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Found 7 results

  1. After milling and sizing the sides and ends, it was time to layout the dovetails. I use a shop made angle layout jig for the tails. I'm a tails first dovetail person. I know there are folks who do the pins first and there are valid arguments to each procedure. This is how I learned to do them and it works for me. I use a marking knife for laying out the dovetails and a marking gauge to locate the dept of cuts. As for cutting the the dovetails, I really like the Japanese pull saw. I only have the Dozuki (cross cut) but it works OK for all of the cuts. Maybe one of th
  2. The sides and ends needed to have dados to accept the top and bottom. So as not to have the dados extend through the pins, stopped dados would do the trick. These were made on the router table. 1/4" wide and 5/16" deep. It was time for a little finessing of the joints to assure everything fit. Yes, there it was staring me right in the face! How could I not see what I did. Worse yet, how am I going to fix it now?!?!?!? I picked up the test piece and it finally hit me! If I cut the top completely free, there will only be one pin for the lid "tail". There will be no str
  3. Having solved the problem of the non-supported dovetails in the lid, I made a dry fit of the sides and ends Most often, I like to make actual measurements rather than rely on what I calculated the size of the pieces I'll need. The good old Stanley Folder is my go-to tool for this type of measurement. Once the dimensions are taken, I can size and create the top and bottom. Both pieces were made from glue-ups. The top is 1/2" stock. The bottom is created from some thinner stock glued up to make the panel.; then planed to 1/2" thick. The bottom and top s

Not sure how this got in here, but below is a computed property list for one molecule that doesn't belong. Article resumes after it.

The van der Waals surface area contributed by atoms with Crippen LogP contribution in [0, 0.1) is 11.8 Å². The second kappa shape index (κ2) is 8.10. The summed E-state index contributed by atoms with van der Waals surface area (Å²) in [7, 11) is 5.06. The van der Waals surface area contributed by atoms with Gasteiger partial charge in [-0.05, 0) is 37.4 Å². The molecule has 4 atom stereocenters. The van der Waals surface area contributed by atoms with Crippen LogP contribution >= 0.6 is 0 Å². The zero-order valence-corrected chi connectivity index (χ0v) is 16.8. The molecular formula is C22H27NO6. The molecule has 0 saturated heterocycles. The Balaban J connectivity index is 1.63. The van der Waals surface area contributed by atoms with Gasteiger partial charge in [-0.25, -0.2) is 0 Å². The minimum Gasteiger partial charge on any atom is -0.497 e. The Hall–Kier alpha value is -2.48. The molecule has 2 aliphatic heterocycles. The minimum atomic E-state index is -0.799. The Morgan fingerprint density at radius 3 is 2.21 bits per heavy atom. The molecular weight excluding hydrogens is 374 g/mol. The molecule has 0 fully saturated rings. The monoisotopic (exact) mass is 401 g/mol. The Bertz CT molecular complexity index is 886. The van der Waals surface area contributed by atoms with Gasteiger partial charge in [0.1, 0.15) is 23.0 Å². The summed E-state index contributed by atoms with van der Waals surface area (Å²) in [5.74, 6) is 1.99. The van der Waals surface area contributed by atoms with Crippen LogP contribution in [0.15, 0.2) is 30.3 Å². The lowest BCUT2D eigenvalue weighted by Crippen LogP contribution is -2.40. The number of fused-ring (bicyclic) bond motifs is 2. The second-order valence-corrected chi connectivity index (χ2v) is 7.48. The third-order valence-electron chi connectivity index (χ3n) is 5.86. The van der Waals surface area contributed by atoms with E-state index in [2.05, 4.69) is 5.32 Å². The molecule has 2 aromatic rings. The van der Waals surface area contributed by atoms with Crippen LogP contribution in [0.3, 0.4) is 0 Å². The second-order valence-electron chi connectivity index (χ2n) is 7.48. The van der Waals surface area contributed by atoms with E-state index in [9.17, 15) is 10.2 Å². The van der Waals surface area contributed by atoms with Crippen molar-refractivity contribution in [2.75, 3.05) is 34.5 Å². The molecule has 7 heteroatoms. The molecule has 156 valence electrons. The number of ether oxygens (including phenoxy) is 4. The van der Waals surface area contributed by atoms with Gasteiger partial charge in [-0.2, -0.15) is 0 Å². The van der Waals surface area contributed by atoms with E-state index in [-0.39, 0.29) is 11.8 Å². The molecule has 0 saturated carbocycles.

4. Once everything was properly fitted, the case was disassembled and prepped for gluing. I had previously sanded all of the pieces to 150 grit- except the top and bottom. Those two were sanded to 220 grit due to the difficulty of sanding them in place. I taped the locations where the dovetails intersected- on the inside of the box- to help eliminate a lot of glue squeeze out cleanup. Assembled one end and two sides. Dropped in the top and bottom. Then glued in the last end piece. Some clamps, checked for square then set it aside for a day- Next up, was fixing the dovetail error.
  5. The final installment of this project is just a little follow-up on the last details. My friend supplied the hardware and liner for me to install. The latches snap securely and installed easily, as did the hinges. The only caveat was that the sides of the case were 1/2" thick and the screws were a little longer. The difference isn't noticeable due to the type of liner he chose. The short protruding nibs actually help keep the foam in place. I had never worked with this material. There are a few videos on the Internet explaining how to cut and shape it to your
  6. OK folks, time to put on your thinking caps. Like most of y'all, I have several hobbies outside of woodworking. I love to build and fly kites but I'm also a "gun guy" so one of my next projects is going to be building an American flag gun case. The idea behind the case is to build a piece of eye candy that will hang on the wall built it will double as a secure hide-a-way for a few guns that can be quickly accessed. Here's my dilemma. I want the case to be secure from inquisitive children but also have quick access to the weapons so I need a system to secure the guns but also be able to qu
  7. From the album: Gene's Stuff

    Mesquite and maple. Purchased Hardware.
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